Spatially relative terms, such as “beneath”, “below”, “lower”, “above”, “upper”, and the like, may be used herein for ease of description to describe one element or feature's relationship to another element(s) or feature(s) as illustrated in the figures. It will be understood that the spatially relative terms are intended to encompass different orientations of the device in use or operation in addition to the orientation depicted in the figures. For example, if the device in the figures is turned over, elements described as “below” or “beneath” other elements or features would then be oriented “above” the other elements or features. Thus, term such as “below” can encompass both an orientation of above and below. The device may be otherwise oriented (rotated 90 degrees or at other orientations) and the spatially relative descriptors used herein are interpreted accordingly.

Although the terms first, second, etc. may be used herein to describe various elements, components, regions, layers and/or sections, it should be understood that these elements, components, regions, layers and/or sections should not be limited by these terms. These terms are used only to distinguish one element, component, region, layer, or section from another region, layer, or section. Thus, a first element, component, region, layer, or section discussed below could be termed a second element, component, region, layer, or section without departing from the teachings of the present invention.

At least one embodiment of the inventive method is for determining a proportion of necrotic tissue in a defined tissue area of an object under examination is performed on the basis of a high-energy image dataset comprising the tissue area of the object under examination and a low-energy image dataset comprising the tissue area of the object under examination. The high-energy image dataset comprising the tissue area of the object under examination and the low-energy image dataset comprising the tissue area of the object under examination are recorded beforehand by way of x-ray measurement with different x-ray energy after injection of a contrast medium to the object under examination or for example created by reconstruction methods known per se, especially back projections from the projection datasets obtained with these measurements.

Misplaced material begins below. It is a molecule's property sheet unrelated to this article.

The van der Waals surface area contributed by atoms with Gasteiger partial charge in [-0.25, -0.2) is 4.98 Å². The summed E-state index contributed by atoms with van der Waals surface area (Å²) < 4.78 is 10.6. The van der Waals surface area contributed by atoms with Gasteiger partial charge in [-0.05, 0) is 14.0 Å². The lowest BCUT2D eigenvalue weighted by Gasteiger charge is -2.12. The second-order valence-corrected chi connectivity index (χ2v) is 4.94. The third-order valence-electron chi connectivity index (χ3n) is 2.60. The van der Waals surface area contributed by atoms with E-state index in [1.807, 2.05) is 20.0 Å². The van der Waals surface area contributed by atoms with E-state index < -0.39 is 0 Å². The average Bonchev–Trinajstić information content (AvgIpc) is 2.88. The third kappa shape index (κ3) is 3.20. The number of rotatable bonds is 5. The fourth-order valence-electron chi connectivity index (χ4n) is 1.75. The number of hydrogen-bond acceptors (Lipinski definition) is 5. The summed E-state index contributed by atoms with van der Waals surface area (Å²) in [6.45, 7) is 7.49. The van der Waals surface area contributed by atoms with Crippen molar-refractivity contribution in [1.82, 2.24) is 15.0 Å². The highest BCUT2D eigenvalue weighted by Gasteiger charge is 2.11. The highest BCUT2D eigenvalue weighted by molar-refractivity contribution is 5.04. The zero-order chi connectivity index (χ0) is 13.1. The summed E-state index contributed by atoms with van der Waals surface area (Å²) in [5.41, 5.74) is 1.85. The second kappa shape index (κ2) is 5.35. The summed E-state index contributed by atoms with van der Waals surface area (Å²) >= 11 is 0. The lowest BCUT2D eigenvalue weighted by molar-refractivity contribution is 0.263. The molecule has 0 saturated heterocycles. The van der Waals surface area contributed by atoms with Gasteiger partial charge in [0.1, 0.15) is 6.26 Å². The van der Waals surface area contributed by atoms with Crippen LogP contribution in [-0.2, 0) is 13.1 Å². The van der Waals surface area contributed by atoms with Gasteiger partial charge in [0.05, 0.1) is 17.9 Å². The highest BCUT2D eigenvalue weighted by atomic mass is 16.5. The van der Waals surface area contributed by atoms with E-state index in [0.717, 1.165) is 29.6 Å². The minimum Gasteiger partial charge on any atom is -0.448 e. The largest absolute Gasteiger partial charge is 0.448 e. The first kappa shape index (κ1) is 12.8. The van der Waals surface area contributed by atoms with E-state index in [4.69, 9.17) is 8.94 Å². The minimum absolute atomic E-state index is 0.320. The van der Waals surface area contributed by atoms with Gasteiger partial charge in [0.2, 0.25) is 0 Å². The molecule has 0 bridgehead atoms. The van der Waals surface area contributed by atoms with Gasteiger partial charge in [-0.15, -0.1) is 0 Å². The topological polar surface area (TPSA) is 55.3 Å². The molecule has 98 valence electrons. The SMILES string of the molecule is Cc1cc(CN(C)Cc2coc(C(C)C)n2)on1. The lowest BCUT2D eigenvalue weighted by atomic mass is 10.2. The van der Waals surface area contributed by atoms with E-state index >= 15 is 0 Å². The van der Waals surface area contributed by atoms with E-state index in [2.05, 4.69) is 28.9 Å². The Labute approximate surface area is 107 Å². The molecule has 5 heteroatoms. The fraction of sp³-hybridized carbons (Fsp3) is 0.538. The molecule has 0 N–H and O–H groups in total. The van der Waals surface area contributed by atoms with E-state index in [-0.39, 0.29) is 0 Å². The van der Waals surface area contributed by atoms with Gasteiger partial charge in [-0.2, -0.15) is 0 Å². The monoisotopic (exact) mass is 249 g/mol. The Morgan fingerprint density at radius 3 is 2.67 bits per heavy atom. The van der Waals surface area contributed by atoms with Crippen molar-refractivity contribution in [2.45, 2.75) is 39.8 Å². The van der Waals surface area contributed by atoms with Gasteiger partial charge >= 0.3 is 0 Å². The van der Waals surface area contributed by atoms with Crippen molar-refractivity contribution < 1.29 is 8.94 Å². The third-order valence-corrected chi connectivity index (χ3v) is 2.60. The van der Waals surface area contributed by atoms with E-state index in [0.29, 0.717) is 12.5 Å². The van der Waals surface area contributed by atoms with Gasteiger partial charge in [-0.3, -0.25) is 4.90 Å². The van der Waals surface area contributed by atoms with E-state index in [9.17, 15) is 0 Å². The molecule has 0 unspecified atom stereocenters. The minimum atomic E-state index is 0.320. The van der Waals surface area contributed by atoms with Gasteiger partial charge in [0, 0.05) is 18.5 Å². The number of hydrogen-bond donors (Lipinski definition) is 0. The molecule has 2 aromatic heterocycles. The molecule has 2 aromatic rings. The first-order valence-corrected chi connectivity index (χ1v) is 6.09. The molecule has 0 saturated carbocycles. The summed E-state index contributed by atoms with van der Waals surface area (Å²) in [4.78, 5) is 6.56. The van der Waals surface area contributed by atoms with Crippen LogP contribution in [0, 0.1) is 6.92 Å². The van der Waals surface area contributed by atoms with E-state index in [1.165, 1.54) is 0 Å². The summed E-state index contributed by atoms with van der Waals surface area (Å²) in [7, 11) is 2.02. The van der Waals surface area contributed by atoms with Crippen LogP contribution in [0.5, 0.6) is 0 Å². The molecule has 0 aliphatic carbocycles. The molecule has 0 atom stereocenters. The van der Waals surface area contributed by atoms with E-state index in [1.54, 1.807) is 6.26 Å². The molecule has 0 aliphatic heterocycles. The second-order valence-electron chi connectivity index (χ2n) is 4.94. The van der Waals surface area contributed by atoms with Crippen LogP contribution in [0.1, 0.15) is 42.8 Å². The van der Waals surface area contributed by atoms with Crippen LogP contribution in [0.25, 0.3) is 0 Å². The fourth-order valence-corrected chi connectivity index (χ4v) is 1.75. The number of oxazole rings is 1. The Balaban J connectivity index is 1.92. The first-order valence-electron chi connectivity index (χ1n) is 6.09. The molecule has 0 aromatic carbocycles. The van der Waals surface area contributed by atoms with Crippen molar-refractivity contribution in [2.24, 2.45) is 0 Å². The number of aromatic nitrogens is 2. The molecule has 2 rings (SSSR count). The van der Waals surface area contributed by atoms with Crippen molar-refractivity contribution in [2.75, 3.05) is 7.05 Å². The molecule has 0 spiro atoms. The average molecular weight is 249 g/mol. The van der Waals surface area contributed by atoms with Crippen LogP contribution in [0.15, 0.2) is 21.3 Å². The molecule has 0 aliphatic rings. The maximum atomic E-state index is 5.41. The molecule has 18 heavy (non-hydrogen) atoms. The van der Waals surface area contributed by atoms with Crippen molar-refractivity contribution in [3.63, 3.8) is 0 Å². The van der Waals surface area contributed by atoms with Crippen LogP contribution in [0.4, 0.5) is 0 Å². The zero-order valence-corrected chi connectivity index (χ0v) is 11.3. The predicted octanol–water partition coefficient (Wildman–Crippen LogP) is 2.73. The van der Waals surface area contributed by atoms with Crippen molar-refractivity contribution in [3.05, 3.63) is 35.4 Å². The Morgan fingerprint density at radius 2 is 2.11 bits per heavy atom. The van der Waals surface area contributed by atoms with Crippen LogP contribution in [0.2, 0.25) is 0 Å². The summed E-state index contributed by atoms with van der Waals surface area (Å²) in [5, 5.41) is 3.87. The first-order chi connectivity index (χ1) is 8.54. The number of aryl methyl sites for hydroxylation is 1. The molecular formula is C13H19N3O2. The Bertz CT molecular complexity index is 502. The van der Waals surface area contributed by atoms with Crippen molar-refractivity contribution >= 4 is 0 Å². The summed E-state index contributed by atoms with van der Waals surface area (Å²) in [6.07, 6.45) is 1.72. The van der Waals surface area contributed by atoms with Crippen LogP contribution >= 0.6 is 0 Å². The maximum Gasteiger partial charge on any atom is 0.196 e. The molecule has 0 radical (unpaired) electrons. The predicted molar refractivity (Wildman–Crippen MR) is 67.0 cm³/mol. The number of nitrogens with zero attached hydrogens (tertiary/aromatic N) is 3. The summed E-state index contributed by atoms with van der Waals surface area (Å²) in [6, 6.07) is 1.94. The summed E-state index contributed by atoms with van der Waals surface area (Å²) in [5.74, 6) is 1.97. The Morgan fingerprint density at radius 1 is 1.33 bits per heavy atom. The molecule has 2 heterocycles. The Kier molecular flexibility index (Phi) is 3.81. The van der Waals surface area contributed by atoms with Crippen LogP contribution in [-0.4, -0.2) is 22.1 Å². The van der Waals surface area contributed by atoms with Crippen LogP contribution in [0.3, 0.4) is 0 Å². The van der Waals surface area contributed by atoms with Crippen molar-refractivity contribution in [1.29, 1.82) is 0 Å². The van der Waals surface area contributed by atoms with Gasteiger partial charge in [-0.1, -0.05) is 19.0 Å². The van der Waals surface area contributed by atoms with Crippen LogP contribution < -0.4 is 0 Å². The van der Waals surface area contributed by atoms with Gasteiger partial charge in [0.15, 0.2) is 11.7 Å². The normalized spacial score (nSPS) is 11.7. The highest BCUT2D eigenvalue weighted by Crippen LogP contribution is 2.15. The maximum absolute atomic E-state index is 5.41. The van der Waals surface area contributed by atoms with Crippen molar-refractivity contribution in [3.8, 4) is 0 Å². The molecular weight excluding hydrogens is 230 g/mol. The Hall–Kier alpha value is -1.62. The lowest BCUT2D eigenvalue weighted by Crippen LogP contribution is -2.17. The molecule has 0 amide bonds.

In accordance with an embodiment of the invention a virtual contrast medium image is first obtained on the basis of the high-energy image dataset and low-energy image dataset obtained in the first step. The determination of a virtual contrast medium image as well as a virtual native image from high-energy image datasets and low-energy image datasets is known for example from DE 10 2006 009 222 B4, the entire contents of which are hereby incorporated herein by reference, and is thus familiar to the person skilled in the art. Such a virtual (pure) contrast medium image is a representation of only the tissue in the defined tissue area through which contrast medium passes and can thus for example, within the context of the present invention, represent the proportions of vital tissue in the defined tissue area.

In a further step, the defined tissue area is segmented into a segmentation image based on the high-energy image dataset and/or the low-energy image dataset. Through the segmentation the outer limits of the defined tissue area for example of the tumor, including the necrotic and vital tissue, are determined. The segmentation thus allows inter alia a determination of the overall volume of the defined tissue area.

In principle the segmentation image dataset can just simply include the high-energy image dataset or the low-energy image dataset, i.e. the segmentation of the defined tissue area can be undertaken directly in the high-energy image dataset or in the low-energy image dataset if the contrast in the high-energy or low-energy image dataset allows this. As will be explained later, it is often advantageous, on the basis of the high-energy and the low-energy image dataset, to create an extra segmentation image dataset which exhibits a better contrast than the high-energy image dataset for example and thus facilitates the segmentation of the tissue area.

In a subsequent step the segmentation result in the virtual contrast medium image is transferred for segmentation of the defined tissue area into the virtual contrast medium image. The segmentation result involves the information with which the defined tissue area is able to be precisely defined or determined in the image data, e.g. it involves location information over all pixels (i.e. voxels or pixels) belonging to the defined tissue area or information about the outer limits of the defined tissue area. Thus the contrast medium image, in addition to information about the sections of tissue through which the contrast medium passes, is also assigned information about the complete defined tissue area, i.e. the defined tissue area can also be uniquely completely identified within the virtual contrast medium image, which itself only shows the vital tissue and can be separated within the framework of the segmentation for example from the remaining image data in the virtual contrast medium image.